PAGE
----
US states attorney generals announced two new antitrust probes on Friday, aimed at large tech companies such as Facebook and Google, according to Reuters.
One probe, investigating Facebook, will be led by New York and includes seven other states as well as the District of Columbia. A second probe is expected to be aimed at Google, led by Texas and including 40 other states.
In recent years, tech companies have faced fresh scrutiny from regulators, politicians, and the public on both sides of the Atlantic, over privacy lapses, their handling of user data, and their dominance over their markets. In Europe, it has already led to investigations into anticompetitive practices, as well as large fines under the landmark General Data Protection Regulation (GDPR), which sets strict limits on the collection and processing of user data.
In the US, regulators haven’t always kept up with the public’s shifting sentiment toward tech companies. While Facebook did pay a $5 billion settlement over the Cambridge Analytica scandal, in which 87 million users had their data shared with a political consulting firm, critics argued it had little impact on the company.
On Friday, New York Attorney General Letitia James tweeted:
“I’m launching an investigation into Facebook to determine whether their actions endangered consumer data, reduced the quality of consumers’ choices or increased the price of advertising. The largest social media platform in the world must follow the law.”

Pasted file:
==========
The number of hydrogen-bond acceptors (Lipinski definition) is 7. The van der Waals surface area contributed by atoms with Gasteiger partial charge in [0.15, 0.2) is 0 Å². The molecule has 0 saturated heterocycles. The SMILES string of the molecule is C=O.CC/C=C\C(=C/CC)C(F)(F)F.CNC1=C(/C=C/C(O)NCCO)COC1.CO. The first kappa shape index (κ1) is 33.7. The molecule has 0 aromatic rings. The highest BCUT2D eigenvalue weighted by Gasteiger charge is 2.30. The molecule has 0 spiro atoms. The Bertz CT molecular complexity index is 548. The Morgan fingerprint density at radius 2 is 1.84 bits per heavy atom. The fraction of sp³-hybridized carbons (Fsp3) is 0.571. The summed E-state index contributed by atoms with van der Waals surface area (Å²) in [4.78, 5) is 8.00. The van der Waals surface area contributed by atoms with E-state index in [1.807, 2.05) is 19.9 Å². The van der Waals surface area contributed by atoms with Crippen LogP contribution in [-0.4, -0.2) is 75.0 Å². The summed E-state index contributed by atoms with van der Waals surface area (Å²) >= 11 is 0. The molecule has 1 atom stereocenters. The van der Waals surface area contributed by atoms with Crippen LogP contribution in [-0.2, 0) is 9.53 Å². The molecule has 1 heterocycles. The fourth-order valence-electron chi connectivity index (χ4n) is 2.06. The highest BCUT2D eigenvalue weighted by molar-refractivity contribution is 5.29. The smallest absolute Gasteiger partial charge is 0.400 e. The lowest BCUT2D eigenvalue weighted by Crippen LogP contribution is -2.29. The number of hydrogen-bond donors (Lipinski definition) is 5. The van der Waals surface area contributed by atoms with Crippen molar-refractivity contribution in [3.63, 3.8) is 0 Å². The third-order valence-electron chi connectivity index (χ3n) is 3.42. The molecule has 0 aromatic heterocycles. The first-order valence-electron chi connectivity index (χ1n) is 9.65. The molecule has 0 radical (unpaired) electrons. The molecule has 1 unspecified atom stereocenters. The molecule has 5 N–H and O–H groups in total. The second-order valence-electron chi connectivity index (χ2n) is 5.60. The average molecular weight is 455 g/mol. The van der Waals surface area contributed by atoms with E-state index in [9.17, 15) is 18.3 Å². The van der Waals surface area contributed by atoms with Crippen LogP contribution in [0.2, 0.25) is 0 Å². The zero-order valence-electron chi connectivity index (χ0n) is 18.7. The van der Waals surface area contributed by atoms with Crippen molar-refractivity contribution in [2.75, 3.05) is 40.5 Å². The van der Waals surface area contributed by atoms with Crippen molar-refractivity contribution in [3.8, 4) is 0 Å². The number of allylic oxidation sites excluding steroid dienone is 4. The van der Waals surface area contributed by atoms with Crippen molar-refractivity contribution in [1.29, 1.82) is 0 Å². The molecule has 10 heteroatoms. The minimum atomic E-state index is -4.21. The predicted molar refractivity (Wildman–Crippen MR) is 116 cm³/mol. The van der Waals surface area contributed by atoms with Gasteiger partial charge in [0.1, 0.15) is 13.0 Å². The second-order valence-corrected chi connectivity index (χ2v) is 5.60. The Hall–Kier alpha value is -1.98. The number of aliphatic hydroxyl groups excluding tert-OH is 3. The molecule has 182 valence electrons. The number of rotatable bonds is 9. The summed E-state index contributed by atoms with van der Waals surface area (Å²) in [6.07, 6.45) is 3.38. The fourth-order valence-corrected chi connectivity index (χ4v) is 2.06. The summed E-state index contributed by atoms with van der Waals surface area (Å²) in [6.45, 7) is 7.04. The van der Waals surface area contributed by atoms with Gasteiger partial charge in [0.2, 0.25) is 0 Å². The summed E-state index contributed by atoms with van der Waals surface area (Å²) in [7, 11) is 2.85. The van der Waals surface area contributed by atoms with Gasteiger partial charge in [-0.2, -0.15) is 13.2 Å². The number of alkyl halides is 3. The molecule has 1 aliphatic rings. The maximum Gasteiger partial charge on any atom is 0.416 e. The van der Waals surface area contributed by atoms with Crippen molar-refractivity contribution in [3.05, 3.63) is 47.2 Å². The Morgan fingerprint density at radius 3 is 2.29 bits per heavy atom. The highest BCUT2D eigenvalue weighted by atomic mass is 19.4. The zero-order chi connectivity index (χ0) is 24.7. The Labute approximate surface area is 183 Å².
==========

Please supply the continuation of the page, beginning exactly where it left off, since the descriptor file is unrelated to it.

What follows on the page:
That probe will also include Florida, Colorado, Iowa, Nebraska, North Carolina, Ohio, Tennessee, and Washington DC.
Another new probe, led by Texas Attorney General Ken Paxton, will also investigate large tech companies. Sources told Reuters that it’s expected to focus on Google, and that it will examine areas where antitrust and privacy issues overlap. It will include over 40 states.
Federal authorities like the Justice Department and the Federal Trade Commission are also investigating Facebook, Apple, Amazon, and Google for antitrust violations.
Regulators are focused on whether the companies have used their dominance of the market to suppress competition. Billions of people use Facebook and Google, giving them access to personal data that can be used to target digital ads. Google accounts for 37 percent of the digital ad market share in the US, while Facebook accounts for over 20 percent.
The move by the states suggests that scrutiny of tech companies in the US may be catching up to Europe, where Facebook is already facing an antitrust investigation and the possibility of further sanctions for violations of privacy law. In the UK, a parliamentary report this year found that the company had broken privacy and competition laws, and called its executives “digital gangsters.”
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